Back for more

Alumni, now teachers, carry Cougar pride into classroom

William Schieffer, former member of the Cougar Band, poses in the Band Hall he practiced in as a student.

Abdulla Khalil

William Schieffer, former member of the Cougar Band, poses in the Band Hall he practiced in as a student. "Having been a Cinco student and being a Cinco teacher now, I just feel like I can relate more with what they’re going through," Schieffer said.

Hang on for a minute...we're trying to find some more stories you might like.


Email This Story






The cougar statue was an all too familiar sight – a sight tied with many memories of joy, accomplishment, and triumph. There lie the colorful murals, roaring with pride and passion, maroon and white. The showcases filled with achievements and medals acquired throughout the years – some old, some new, yet all pieces of a success story. But the most precious of all are the smiles – the smiles of family – the staff here at Cinco Ranch. That’s how it feels for teachers William Schieffer and Victoria Smith – both  alumni of CRHS, and now back as teachers.

“It’s been sort of fun coming back and just being on the other side of the classroom,” Schieffer, a geometry teacher, said. “It’s been really easy to transition. Everybody here is just great, so it’s been fun seeing the other side, but also knowing, you know, that just 4 years ago I was in the desk, doing the same thing.”

As a previous student, it’s been easier to adjust and come to work with familiar faces,  some who are even previous teachers.

“Mrs. Kana was my Pre-Cal teacher and Mrs. Sugarek was my Algebra II teacher, so working with them has been great,” Schieffer said. “It’s been really easy to transition, having known them before.”

Along with the perks of being a past alumni come the connections of the experiences of the students.

“I feel like I know a little bit more than maybe some of the other teachers about that life,” Schieffer said. “ I mean we have a lot of great teachers here at Cinco, and they have the experience of being at many different schools with a variety amount of students, but being here and having sat in the desk kind of lets me have a little more insight on the things they talk about and think about has helped. Especially at Cinco. Having been a Cinco student and being a Cinco teacher now, I just feel like I can relate more with what they’re going through.”

Besides the previous similarities, there have been surprising changes in school functions in comparison to their student years.

“We weren’t allowed to have our phones, not even in the hallway,” Schieffer said. “ 2.5 started my senior year, so that was kind of new and a good transition. It was Mr. Cross’ first year, and he has done a great job over the past five I wasn’t there. So it’s been fun to see what the administration has done with the campus and to see technology has transitioned from being just an aide in our life to becoming a more dominant aspect of it.”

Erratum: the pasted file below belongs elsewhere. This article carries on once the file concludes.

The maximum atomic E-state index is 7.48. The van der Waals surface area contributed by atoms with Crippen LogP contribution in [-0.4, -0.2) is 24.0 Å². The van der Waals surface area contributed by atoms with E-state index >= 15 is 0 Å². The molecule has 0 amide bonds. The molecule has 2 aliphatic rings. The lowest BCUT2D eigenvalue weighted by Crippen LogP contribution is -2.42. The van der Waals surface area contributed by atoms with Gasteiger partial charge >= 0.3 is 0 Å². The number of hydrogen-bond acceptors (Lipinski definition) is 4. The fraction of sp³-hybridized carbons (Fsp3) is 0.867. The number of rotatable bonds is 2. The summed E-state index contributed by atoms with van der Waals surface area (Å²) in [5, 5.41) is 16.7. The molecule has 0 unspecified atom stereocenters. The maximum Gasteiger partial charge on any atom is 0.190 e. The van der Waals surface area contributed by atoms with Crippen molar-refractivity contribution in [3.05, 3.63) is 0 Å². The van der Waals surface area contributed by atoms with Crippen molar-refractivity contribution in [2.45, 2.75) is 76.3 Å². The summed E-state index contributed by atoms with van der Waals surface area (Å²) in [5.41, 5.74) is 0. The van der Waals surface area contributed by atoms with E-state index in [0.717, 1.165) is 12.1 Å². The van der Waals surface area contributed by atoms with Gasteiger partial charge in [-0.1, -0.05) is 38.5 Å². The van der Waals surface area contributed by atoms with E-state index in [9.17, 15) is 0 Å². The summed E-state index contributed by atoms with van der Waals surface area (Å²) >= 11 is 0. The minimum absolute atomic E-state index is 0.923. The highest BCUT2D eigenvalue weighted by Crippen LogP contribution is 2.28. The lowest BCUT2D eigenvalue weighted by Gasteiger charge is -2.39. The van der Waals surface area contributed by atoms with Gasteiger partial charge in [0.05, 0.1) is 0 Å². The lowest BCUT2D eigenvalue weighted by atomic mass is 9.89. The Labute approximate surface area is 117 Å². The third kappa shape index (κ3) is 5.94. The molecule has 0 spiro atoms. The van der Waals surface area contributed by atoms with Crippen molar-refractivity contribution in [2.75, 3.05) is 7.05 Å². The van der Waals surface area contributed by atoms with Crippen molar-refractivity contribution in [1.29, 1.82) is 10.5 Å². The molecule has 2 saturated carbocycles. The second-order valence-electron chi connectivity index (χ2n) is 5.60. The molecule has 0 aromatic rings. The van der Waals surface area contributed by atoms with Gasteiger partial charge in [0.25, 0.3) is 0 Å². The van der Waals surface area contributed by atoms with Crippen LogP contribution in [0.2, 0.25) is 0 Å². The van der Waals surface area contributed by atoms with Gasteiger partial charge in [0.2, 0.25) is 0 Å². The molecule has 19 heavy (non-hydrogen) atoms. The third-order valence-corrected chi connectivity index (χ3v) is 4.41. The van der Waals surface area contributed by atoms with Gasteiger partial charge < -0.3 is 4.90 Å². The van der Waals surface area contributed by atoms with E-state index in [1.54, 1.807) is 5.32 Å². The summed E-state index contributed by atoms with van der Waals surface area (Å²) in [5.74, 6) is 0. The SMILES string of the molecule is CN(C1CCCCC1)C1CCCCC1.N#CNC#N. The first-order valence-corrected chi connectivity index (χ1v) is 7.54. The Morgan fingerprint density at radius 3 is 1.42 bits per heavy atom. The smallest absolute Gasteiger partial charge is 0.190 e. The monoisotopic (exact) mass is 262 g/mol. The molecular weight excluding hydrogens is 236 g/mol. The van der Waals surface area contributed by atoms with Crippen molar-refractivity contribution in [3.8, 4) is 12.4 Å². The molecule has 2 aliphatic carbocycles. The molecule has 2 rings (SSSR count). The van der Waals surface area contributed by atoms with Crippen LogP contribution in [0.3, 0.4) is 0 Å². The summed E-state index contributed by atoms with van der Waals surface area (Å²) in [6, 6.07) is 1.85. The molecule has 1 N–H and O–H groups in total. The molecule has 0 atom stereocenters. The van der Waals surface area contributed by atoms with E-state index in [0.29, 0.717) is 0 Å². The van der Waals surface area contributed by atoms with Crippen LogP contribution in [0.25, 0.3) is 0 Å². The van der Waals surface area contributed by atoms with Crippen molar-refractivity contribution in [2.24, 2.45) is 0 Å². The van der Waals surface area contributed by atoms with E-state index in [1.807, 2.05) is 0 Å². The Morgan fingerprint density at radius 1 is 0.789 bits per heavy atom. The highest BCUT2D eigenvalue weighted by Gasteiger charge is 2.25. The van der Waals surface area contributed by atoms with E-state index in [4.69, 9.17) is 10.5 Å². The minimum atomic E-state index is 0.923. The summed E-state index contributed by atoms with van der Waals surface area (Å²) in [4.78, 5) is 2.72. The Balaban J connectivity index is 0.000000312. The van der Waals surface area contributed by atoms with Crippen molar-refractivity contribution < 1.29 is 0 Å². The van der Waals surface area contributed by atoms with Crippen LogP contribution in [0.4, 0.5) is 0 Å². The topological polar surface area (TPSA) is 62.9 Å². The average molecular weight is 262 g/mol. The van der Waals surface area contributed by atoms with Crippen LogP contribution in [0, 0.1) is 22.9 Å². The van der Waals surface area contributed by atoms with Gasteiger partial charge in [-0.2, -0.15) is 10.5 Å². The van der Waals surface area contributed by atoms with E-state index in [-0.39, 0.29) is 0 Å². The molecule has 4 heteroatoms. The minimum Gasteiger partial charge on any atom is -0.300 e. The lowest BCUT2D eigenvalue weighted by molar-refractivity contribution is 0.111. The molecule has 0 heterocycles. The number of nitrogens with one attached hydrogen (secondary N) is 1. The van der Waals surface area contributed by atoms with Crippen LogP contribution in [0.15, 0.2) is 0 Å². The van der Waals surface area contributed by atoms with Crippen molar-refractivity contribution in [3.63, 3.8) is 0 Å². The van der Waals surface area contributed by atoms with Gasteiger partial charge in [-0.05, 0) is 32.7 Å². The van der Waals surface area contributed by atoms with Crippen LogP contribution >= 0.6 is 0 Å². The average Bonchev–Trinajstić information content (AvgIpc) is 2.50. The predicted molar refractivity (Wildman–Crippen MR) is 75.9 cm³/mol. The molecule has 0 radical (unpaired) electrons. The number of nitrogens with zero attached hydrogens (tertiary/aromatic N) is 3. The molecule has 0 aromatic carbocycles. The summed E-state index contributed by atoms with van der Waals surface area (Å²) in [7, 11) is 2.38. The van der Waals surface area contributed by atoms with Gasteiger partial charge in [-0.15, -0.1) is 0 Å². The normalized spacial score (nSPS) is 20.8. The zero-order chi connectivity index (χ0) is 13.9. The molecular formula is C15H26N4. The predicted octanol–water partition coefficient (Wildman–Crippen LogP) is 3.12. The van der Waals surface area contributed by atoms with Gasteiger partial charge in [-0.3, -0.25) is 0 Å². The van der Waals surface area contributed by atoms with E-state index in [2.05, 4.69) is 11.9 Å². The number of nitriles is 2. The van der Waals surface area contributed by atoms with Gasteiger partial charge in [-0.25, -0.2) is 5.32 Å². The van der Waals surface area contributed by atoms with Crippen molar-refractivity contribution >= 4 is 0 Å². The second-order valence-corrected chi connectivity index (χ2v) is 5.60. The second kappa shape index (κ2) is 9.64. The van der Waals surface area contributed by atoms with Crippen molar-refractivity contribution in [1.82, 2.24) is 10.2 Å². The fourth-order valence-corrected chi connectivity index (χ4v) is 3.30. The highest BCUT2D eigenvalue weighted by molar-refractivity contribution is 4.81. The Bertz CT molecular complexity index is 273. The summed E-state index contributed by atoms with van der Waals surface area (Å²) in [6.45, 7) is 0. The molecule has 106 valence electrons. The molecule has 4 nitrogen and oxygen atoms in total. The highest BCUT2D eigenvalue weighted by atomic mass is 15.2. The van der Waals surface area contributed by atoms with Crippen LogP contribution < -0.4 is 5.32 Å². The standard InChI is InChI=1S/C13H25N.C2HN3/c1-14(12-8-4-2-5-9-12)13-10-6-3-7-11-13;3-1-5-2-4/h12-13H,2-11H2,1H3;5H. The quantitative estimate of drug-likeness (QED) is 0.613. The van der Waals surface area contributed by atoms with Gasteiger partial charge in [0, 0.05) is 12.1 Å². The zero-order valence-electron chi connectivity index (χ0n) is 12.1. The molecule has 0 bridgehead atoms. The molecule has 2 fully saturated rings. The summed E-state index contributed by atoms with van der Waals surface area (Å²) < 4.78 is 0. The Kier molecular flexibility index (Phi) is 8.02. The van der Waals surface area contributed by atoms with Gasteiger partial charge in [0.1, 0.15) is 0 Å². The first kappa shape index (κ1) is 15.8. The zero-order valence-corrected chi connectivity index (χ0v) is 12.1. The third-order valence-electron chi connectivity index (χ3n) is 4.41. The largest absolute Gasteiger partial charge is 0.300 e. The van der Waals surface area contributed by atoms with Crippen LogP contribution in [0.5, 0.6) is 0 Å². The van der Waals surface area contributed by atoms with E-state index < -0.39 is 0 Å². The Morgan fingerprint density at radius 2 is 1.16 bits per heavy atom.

With the taste of having been both a student and a teacher, it’s been fascinating to see both sides of the two different environments.

“Teaching and learning at Cinco are very different experiences,” said Smith. “It’s odd to ‘peek behind the curtain’, and see the level of preparation and the time commitment teachers make. When I was younger, before high school, I thought teachers slept at school. Now, I know they do!”

The influence of Cinco in their education served as motivation to not only come back, but to also give to the community.

“As soon as I realized I wanted to be an English teacher, I dreamed about teaching at Cinco Ranch,” Smith said. “I was very involved in high school, and I had a great high school experience. I was blessed with excellent teachers and role models, and I wanted to be able to give that back to future students.”

Passion is not only what drove them towards coming back to Cinco, but has also fueled their drive to teach.

“I hope that my love for the campus and my passion to be here will inspire the kids that are here to keep going on,” Schieffer said. “Cinco is great for preparing for college and the real world and moving us forward. I feel that’s something you don’t get a lot from focus throughout the rest of Katy ISD. I can honestly say for every teacher here wants to be here. You want to wake up every morning and stay late every day for the students. If you’re not here for them, then why are you here at all?”

With the best experiences from both worlds of Cinco, the uniqueness has really shone through.

“The drive for education in Cinco is something you don’t see in a lot of places,” Schieffer said. “Everybody at the school wants to be here and move forward. You don’t get a lot of support like that at other schools. Being able to want to be here and having support from family and faculty and the community is what makes Cinco unique. Everyone works together to go to reach their goal – and the support from everyone, proves that everything is special.”

For these alumni, being a Cougar is not only a glimpse of their past and present but also of their future.

“As cliché as it sounds, Cinco Ranch is a family,” Smith said. “I have so much love and pride for this school. This is where I grew up into the person I am. No matter where I go or what I do, I’ll always remain a Cougar at heart. I think CRHS is something we all carry with us, no matter where life takes us in the future.”

Print Friendly, PDF & Email